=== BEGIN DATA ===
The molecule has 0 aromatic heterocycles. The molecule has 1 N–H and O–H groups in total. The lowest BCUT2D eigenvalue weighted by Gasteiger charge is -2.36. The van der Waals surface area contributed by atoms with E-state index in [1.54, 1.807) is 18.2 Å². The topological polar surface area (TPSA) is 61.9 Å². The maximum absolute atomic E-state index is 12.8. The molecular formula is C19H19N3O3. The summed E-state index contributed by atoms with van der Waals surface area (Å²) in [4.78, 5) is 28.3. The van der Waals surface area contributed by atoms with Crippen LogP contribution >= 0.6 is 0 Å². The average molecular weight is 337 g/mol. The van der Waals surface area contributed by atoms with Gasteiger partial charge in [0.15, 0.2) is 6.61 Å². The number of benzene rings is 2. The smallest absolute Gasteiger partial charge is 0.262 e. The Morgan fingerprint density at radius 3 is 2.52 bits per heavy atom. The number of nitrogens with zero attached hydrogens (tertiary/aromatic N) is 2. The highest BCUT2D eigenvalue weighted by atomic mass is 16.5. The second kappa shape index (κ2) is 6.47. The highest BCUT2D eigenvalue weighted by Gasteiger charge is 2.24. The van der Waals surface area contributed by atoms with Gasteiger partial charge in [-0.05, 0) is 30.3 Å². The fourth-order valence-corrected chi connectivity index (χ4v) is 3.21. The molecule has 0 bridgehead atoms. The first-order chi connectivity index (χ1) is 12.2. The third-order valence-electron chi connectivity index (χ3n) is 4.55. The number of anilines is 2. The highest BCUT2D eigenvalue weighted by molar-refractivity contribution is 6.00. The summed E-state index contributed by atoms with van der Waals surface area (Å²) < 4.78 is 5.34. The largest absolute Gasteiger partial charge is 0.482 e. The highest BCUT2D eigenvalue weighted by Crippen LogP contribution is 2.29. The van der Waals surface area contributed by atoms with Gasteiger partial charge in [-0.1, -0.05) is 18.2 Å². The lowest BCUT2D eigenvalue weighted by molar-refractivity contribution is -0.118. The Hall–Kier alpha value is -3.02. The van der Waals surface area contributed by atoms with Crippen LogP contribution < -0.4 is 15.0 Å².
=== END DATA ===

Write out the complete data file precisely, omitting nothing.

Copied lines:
The molecule has 0 aromatic heterocycles. The molecule has 1 N–H and O–H groups in total. The lowest BCUT2D eigenvalue weighted by Gasteiger charge is -2.36. The van der Waals surface area contributed by atoms with E-state index in [1.54, 1.807) is 18.2 Å². The topological polar surface area (TPSA) is 61.9 Å². The maximum absolute atomic E-state index is 12.8. The molecular formula is C19H19N3O3. The summed E-state index contributed by atoms with van der Waals surface area (Å²) in [4.78, 5) is 28.3. The van der Waals surface area contributed by atoms with Crippen LogP contribution >= 0.6 is 0 Å². The average molecular weight is 337 g/mol. The van der Waals surface area contributed by atoms with Gasteiger partial charge in [0.15, 0.2) is 6.61 Å². The number of benzene rings is 2. The smallest absolute Gasteiger partial charge is 0.262 e. The Morgan fingerprint density at radius 3 is 2.52 bits per heavy atom. The number of nitrogens with zero attached hydrogens (tertiary/aromatic N) is 2. The highest BCUT2D eigenvalue weighted by atomic mass is 16.5. The second kappa shape index (κ2) is 6.47. The highest BCUT2D eigenvalue weighted by Gasteiger charge is 2.24. The van der Waals surface area contributed by atoms with Gasteiger partial charge in [-0.05, 0) is 30.3 Å². The fourth-order valence-corrected chi connectivity index (χ4v) is 3.21. The molecule has 0 bridgehead atoms. The first-order chi connectivity index (χ1) is 12.2. The third-order valence-electron chi connectivity index (χ3n) is 4.55. The number of anilines is 2. The highest BCUT2D eigenvalue weighted by molar-refractivity contribution is 6.00. The summed E-state index contributed by atoms with van der Waals surface area (Å²) < 4.78 is 5.34. The largest absolute Gasteiger partial charge is 0.482 e. The highest BCUT2D eigenvalue weighted by Crippen LogP contribution is 2.29. The van der Waals surface area contributed by atoms with Gasteiger partial charge in [-0.1, -0.05) is 18.2 Å². The lowest BCUT2D eigenvalue weighted by molar-refractivity contribution is -0.118. The Hall–Kier alpha value is -3.02. The van der Waals surface area contributed by atoms with Crippen LogP contribution < -0.4 is 15.0 Å².